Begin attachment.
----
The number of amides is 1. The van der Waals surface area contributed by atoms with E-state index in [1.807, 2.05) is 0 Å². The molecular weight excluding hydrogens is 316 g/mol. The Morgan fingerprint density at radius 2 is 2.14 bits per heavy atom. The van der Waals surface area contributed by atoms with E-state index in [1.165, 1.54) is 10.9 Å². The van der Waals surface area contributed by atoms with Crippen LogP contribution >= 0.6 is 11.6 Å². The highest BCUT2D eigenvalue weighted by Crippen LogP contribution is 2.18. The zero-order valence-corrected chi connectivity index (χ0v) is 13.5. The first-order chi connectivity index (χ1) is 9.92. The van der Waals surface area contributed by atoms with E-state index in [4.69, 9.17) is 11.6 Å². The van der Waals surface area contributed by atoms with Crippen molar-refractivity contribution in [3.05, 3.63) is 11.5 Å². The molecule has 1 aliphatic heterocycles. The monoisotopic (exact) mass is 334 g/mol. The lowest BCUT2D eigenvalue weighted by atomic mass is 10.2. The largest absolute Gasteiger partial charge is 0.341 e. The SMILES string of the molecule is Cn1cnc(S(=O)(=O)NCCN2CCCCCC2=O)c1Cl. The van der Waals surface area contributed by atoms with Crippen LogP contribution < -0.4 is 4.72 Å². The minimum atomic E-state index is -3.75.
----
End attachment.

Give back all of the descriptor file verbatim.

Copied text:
The number of amides is 1. The van der Waals surface area contributed by atoms with E-state index in [1.807, 2.05) is 0 Å². The molecular weight excluding hydrogens is 316 g/mol. The Morgan fingerprint density at radius 2 is 2.14 bits per heavy atom. The van der Waals surface area contributed by atoms with E-state index in [1.165, 1.54) is 10.9 Å². The van der Waals surface area contributed by atoms with Crippen LogP contribution >= 0.6 is 11.6 Å². The highest BCUT2D eigenvalue weighted by Crippen LogP contribution is 2.18. The zero-order valence-corrected chi connectivity index (χ0v) is 13.5. The first-order chi connectivity index (χ1) is 9.92. The van der Waals surface area contributed by atoms with E-state index in [4.69, 9.17) is 11.6 Å². The van der Waals surface area contributed by atoms with Crippen molar-refractivity contribution in [3.05, 3.63) is 11.5 Å². The molecule has 1 aliphatic heterocycles. The monoisotopic (exact) mass is 334 g/mol. The lowest BCUT2D eigenvalue weighted by atomic mass is 10.2. The largest absolute Gasteiger partial charge is 0.341 e. The SMILES string of the molecule is Cn1cnc(S(=O)(=O)NCCN2CCCCCC2=O)c1Cl. The van der Waals surface area contributed by atoms with Crippen LogP contribution < -0.4 is 4.72 Å². The minimum atomic E-state index is -3.75.